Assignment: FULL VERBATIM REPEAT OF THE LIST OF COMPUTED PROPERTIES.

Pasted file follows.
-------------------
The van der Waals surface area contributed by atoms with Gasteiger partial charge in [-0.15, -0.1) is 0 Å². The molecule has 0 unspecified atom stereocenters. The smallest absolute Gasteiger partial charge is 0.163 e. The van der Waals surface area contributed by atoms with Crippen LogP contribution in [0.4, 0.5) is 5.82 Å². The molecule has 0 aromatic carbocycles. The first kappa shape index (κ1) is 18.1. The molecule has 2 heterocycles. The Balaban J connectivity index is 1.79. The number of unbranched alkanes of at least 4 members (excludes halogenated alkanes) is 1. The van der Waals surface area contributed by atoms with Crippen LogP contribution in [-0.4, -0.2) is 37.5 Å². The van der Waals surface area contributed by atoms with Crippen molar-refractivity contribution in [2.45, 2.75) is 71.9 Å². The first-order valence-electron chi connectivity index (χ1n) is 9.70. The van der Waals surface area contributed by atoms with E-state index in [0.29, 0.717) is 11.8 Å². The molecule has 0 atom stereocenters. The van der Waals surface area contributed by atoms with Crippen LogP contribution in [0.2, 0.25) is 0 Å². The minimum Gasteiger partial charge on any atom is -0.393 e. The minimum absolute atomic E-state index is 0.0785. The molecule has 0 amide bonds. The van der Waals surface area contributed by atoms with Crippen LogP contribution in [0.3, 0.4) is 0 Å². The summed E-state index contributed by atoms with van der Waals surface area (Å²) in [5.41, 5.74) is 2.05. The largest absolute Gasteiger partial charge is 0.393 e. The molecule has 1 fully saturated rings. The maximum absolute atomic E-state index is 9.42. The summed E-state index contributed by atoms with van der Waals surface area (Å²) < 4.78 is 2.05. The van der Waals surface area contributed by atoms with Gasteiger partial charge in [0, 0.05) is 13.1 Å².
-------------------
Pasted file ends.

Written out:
The van der Waals surface area contributed by atoms with Gasteiger partial charge in [-0.15, -0.1) is 0 Å². The molecule has 0 unspecified atom stereocenters. The smallest absolute Gasteiger partial charge is 0.163 e. The van der Waals surface area contributed by atoms with Crippen LogP contribution in [0.4, 0.5) is 5.82 Å². The molecule has 0 aromatic carbocycles. The first kappa shape index (κ1) is 18.1. The molecule has 2 heterocycles. The Balaban J connectivity index is 1.79. The number of unbranched alkanes of at least 4 members (excludes halogenated alkanes) is 1. The van der Waals surface area contributed by atoms with Crippen LogP contribution in [-0.4, -0.2) is 37.5 Å². The van der Waals surface area contributed by atoms with Crippen molar-refractivity contribution in [2.45, 2.75) is 71.9 Å². The first-order valence-electron chi connectivity index (χ1n) is 9.70. The van der Waals surface area contributed by atoms with E-state index in [0.29, 0.717) is 11.8 Å². The molecule has 0 atom stereocenters. The van der Waals surface area contributed by atoms with Crippen LogP contribution in [0.2, 0.25) is 0 Å². The minimum Gasteiger partial charge on any atom is -0.393 e. The minimum absolute atomic E-state index is 0.0785. The molecule has 0 amide bonds. The van der Waals surface area contributed by atoms with Crippen LogP contribution in [0.3, 0.4) is 0 Å². The summed E-state index contributed by atoms with van der Waals surface area (Å²) in [5.41, 5.74) is 2.05. The largest absolute Gasteiger partial charge is 0.393 e. The molecule has 1 fully saturated rings. The maximum absolute atomic E-state index is 9.42. The summed E-state index contributed by atoms with van der Waals surface area (Å²) < 4.78 is 2.05. The van der Waals surface area contributed by atoms with Gasteiger partial charge in [0, 0.05) is 13.1 Å².